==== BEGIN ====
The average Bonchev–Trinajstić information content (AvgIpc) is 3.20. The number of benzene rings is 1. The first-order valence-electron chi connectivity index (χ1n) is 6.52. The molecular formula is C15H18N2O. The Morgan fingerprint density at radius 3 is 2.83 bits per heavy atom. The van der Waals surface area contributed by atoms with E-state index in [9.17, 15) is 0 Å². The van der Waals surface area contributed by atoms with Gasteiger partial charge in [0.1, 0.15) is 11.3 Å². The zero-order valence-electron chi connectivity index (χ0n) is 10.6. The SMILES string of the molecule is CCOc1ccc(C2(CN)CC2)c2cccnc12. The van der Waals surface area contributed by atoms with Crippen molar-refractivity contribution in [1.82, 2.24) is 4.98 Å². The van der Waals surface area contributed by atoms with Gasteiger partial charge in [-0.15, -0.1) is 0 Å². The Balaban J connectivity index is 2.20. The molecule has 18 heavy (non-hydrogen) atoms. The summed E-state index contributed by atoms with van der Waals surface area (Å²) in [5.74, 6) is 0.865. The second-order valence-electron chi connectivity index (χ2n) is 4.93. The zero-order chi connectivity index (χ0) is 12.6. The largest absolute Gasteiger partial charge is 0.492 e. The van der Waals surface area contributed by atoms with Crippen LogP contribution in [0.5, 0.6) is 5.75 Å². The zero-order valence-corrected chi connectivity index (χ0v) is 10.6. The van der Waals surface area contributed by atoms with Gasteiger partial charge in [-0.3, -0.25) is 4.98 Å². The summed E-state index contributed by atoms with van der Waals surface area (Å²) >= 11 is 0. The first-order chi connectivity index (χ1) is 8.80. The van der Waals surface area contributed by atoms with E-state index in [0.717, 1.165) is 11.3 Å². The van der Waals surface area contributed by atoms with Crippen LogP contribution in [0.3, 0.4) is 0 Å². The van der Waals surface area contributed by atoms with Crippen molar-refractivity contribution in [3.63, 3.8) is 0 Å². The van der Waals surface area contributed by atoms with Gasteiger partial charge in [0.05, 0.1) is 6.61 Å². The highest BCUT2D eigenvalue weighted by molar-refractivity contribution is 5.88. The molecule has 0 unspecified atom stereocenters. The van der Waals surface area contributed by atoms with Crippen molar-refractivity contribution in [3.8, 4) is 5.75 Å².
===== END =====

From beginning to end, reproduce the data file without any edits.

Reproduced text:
The average Bonchev–Trinajstić information content (AvgIpc) is 3.20. The number of benzene rings is 1. The first-order valence-electron chi connectivity index (χ1n) is 6.52. The molecular formula is C15H18N2O. The Morgan fingerprint density at radius 3 is 2.83 bits per heavy atom. The van der Waals surface area contributed by atoms with E-state index in [9.17, 15) is 0 Å². The van der Waals surface area contributed by atoms with Gasteiger partial charge in [0.1, 0.15) is 11.3 Å². The zero-order valence-electron chi connectivity index (χ0n) is 10.6. The SMILES string of the molecule is CCOc1ccc(C2(CN)CC2)c2cccnc12. The van der Waals surface area contributed by atoms with Crippen molar-refractivity contribution in [1.82, 2.24) is 4.98 Å². The van der Waals surface area contributed by atoms with Gasteiger partial charge in [-0.15, -0.1) is 0 Å². The Balaban J connectivity index is 2.20. The molecule has 18 heavy (non-hydrogen) atoms. The summed E-state index contributed by atoms with van der Waals surface area (Å²) in [5.74, 6) is 0.865. The second-order valence-electron chi connectivity index (χ2n) is 4.93. The zero-order chi connectivity index (χ0) is 12.6. The largest absolute Gasteiger partial charge is 0.492 e. The van der Waals surface area contributed by atoms with Crippen LogP contribution in [0.5, 0.6) is 5.75 Å². The zero-order valence-corrected chi connectivity index (χ0v) is 10.6. The van der Waals surface area contributed by atoms with Gasteiger partial charge in [-0.3, -0.25) is 4.98 Å². The summed E-state index contributed by atoms with van der Waals surface area (Å²) >= 11 is 0. The first-order chi connectivity index (χ1) is 8.80. The van der Waals surface area contributed by atoms with E-state index in [0.717, 1.165) is 11.3 Å². The van der Waals surface area contributed by atoms with Crippen LogP contribution in [0.3, 0.4) is 0 Å². The van der Waals surface area contributed by atoms with Crippen molar-refractivity contribution in [3.63, 3.8) is 0 Å². The van der Waals surface area contributed by atoms with Gasteiger partial charge in [0.05, 0.1) is 6.61 Å². The highest BCUT2D eigenvalue weighted by molar-refractivity contribution is 5.88. The molecule has 0 unspecified atom stereocenters. The van der Waals surface area contributed by atoms with Crippen molar-refractivity contribution in [3.8, 4) is 5.75 Å².